Potato Chorizo Croquettes with Smoked Paprika Aioli

Menu Part: 
Side Dish
Cuisine Type: 
American
Serves: 
6

Instead of getting the standard order of fries, customers at the 8 oz. Burger Bar can enjoy these sophisticated potato croquettes as a side or on their own. The garlicky Smoked Paprika Aioli makes for a vibrant signature dipping sauce.

Ingredients

Smoked Paprika Aioli:
2 cups aioli mayonnaise
l cup sour cream
1 tbsp. smoked paprika
1 tbsp. lemon juice
Salt and pepper, to taste

Croquettes:
4 qt. salt roasted and riced Idaho potatoes
2 lb. chorizo, rendered, crumbled
2 qt. bechamel sauce
1 pt. diced piquillo peppers
1 qt. diced poached, grilled artichokes
3 tbsp. chopped fresh parsley
2 tbsp. chopped fresh thyme
2 tsp. chopped fresh oregano
Salt and pepper, to taste
Flour
Egg wash
Fine panko bread crumbs
Vegetable oil

Steps

  1. Prepare Smoked Paprika Aioli: In med. bowl, combine all ingredients, seasoning to taste with salt and pepper. Cover and refrigerate until service.
  2. Prepare Croquettes: In large bowl, combine potatoes, chorizo, béchamel, peppers, artichokes, parsley, thyme, oregano, salt and pepper. Shape mixture into croquettes or balls. Lightly freeze.
  3. Dust croquettes with flour; coat with egg wash and panko crumbs, repeating process twice.
  4. In hot oil, fry croquettes until crisp and lightly browned. Serve hot, with Smoked Paprika Aioli.
Source: Chef Govind Armstrong and Idaho Potato Board

More From FoodService Director

Ideas and Innovation
business card

We get the new folks abridged business cards saying, “Hi, my name is so-and-so and I work in nutrition department.” We thought it would give them more ownership of the program and elevate their status and position in the organization. It also gives our team more self-confidence and self-worth as an employee, which can be a challenge with foodservice workers.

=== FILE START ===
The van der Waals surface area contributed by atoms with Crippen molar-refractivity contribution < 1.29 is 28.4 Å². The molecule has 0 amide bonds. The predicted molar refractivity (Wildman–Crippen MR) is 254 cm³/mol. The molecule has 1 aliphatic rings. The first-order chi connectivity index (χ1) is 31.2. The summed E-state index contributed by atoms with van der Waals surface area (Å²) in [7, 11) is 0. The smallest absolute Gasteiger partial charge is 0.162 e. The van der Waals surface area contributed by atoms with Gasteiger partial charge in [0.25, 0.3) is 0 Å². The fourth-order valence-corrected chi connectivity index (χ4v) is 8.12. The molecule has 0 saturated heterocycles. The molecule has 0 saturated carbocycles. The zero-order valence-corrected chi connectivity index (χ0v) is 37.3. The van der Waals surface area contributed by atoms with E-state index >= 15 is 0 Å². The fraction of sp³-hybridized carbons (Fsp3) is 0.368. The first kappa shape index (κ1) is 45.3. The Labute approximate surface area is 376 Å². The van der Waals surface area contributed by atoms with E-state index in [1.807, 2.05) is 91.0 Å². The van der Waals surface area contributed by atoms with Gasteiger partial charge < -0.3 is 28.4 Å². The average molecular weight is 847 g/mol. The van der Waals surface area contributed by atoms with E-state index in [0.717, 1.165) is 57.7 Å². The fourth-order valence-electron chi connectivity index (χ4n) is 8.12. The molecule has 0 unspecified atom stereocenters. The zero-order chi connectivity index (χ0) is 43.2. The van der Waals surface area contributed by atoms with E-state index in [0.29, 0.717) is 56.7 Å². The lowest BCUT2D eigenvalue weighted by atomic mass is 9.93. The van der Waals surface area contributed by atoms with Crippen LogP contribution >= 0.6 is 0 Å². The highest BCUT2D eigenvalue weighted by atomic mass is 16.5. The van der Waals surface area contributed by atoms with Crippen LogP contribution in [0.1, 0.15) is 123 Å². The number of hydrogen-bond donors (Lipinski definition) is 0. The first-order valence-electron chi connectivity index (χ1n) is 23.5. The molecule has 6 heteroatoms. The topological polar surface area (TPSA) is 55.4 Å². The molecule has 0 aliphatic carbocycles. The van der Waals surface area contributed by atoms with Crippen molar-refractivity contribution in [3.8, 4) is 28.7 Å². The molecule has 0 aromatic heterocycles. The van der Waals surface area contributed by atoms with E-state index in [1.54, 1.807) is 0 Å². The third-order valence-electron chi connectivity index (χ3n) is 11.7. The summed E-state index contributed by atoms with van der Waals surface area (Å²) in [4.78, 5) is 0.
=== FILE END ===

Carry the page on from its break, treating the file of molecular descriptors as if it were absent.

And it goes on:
Ideas and Innovation
tug hospital robot

Automation has opened up in recent years as foodservice operators across the country grapple with labor shortages. Robots deliver food trays to patients in hospitals, and they make sushi on college campuses. For some operators, they’re worthwhile to reduce strain on human employees and increase productivity.

Robots roamed the hallways when the University of California San Francisco Medical Center’s new Mission Bay campus opened last year. Though these robots have nicknames like Wall-E and Tuggie McFresh, they’re not a novelty. They’re a solution to a problem that administrators...

Ideas and Innovation
sandwich sub

At our corporate operation in the Kohl’s headquarters, two kinds of sandwiches are available daily—an artisan version and a more straightforward sub. While planning out a business model for the space, Kohl’s wanted something that was quality driven, but very sensitive to pricing for associates. Diners are comfortable spending about $6 to $7 for lunch.

Ideas and Innovation
usc asian remodel

With a prime location in Los Angeles, one of the nation’s foodie capitols, the University of Southern California has plenty of dining competition. So when Kris Klinger, assistant vice president of retail operations, discovered that students were heading off campus for sushi and noodle bowls, he knew it was time to take action. The construction of Fertitta Hall, part of the university’s Marshall School of Business, provided the opportunity.

Klinger and Gary Marschall, associate director of USC auxiliary services in hospitality, shared photos of both the new Fertitta Cafe and a...

FSD Resources